More than 53,000 students will begin school as planned after the Seattle Education Association and Seattle Public Schools reached a preliminary agreement Friday, the district and the teachers' union said.
The district published the terms of agreement but said one of its priorities is compensation of educators.
"We believe our educators and assistants deserve a competitive, fair salary package, and as a district, we want to be able to attract and retain the best educators for our students," the district said in a statement.
Students in grades 1-12 are expected to start teaching on Wednesday, kindergartners are due to begin on September 10th.
"Our employees are our heroes," said the district.
The preliminary deal comes a few days after the teachers' election to give their union the power to call a strike.
The Seattle Education Association said its members would vote on the agreement next week ̵
Other Washington Students Already Missing the School
Teacher disputes over wages and benefits are still unresolved in schools in some other Washington communities.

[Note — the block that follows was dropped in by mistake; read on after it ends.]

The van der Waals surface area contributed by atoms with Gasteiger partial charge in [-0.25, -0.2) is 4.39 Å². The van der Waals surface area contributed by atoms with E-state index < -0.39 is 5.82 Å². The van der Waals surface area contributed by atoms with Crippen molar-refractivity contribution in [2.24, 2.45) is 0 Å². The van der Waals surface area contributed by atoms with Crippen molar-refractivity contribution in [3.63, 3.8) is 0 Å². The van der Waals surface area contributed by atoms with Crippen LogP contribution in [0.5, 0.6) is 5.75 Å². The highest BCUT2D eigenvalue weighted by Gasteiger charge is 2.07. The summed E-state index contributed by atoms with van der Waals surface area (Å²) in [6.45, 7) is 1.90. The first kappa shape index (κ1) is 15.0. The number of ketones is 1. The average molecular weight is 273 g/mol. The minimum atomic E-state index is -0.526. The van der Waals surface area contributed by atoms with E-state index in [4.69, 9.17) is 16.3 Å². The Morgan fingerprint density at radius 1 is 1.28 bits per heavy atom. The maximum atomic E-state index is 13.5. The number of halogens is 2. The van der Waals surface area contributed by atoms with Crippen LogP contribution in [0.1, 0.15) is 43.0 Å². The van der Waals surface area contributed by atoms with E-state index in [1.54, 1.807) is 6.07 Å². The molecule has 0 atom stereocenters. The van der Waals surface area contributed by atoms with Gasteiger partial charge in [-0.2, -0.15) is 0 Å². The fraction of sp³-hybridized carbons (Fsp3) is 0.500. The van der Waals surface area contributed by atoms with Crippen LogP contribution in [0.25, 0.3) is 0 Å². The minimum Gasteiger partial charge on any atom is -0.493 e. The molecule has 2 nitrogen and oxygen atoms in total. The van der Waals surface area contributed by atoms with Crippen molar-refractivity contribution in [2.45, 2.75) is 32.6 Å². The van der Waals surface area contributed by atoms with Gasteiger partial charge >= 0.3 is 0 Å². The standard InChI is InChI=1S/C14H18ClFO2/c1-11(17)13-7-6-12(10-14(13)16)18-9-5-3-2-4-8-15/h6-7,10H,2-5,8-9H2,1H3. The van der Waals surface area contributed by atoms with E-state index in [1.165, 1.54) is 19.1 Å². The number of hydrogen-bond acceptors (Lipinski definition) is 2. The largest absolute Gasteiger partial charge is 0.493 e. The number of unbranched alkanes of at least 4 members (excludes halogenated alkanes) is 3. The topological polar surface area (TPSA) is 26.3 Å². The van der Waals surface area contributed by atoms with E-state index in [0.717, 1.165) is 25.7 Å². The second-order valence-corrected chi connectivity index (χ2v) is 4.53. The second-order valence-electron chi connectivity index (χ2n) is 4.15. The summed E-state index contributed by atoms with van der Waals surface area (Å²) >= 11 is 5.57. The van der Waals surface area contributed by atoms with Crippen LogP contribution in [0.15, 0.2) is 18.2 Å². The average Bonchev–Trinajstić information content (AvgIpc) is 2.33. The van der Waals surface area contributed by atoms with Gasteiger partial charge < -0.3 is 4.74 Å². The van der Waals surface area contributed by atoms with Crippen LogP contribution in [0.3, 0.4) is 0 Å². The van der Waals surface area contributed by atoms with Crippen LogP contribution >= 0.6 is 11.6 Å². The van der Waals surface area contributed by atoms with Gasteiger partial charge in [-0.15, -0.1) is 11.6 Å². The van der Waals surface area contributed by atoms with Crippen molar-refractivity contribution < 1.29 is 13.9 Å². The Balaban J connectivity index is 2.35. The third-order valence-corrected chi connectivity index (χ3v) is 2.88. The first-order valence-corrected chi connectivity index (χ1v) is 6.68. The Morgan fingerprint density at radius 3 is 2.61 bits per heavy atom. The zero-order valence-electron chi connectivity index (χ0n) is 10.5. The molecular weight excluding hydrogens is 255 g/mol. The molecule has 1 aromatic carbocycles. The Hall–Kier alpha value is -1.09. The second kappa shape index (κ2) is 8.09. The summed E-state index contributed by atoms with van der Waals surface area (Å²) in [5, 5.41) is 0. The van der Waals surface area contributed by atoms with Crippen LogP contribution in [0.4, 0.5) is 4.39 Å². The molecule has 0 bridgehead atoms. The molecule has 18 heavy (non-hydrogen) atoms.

In Monroe, about 30 miles northeast of Seattle, it is unclear whether the school will start on Wednesday as planned. The teachers there have demanded a better pay this week.
Monroe Der Special education teacher Michael Jones said he was willing to go on strike as needed – not just for better salaries, but also for the future education of children.
"I take care of my salary and the salaries of my colleagues, but beyond that I am interested in the education that my own children receive in Monroe," he said.
"This coming week will literally affect the Monroe community for generations to come because many surrounding districts have already agreed to major increases … I've always believed it to be ours Responsibility is to water our own grass and make it greener when we start to think that the grass is greener elsewhere, so if it takes a strike, it's like this. " Strikes in Washington follow in the last Spring of a wave of nationwide teacher protests. Teachers have demanded higher salaries and better school funding for their students to replace crumbling textbooks and archaic supplies.
& # 39; s supprornotsorry & # 39;
Shelli Blake, an instructor at public schools in Vancouver, said she understood the plight of some parents over the strike there.
"While the teachers go on strike, they are also" harassed "by not being paid, being in the heat, negotiating with the district and looking after their own children, and doing so to ensure quality educators Services and smaller class sizes. "
And because the school year could be extended, Blake said that students will not miss important lessons.
"I can imagine that extended nursery needs can be expensive, but with the extended school year, teachers will" watch "their children at the beginning of next summer, so no need to pay for childcare," she said. 19659002] has approved her letter with the hashtag "#sornynotsorry".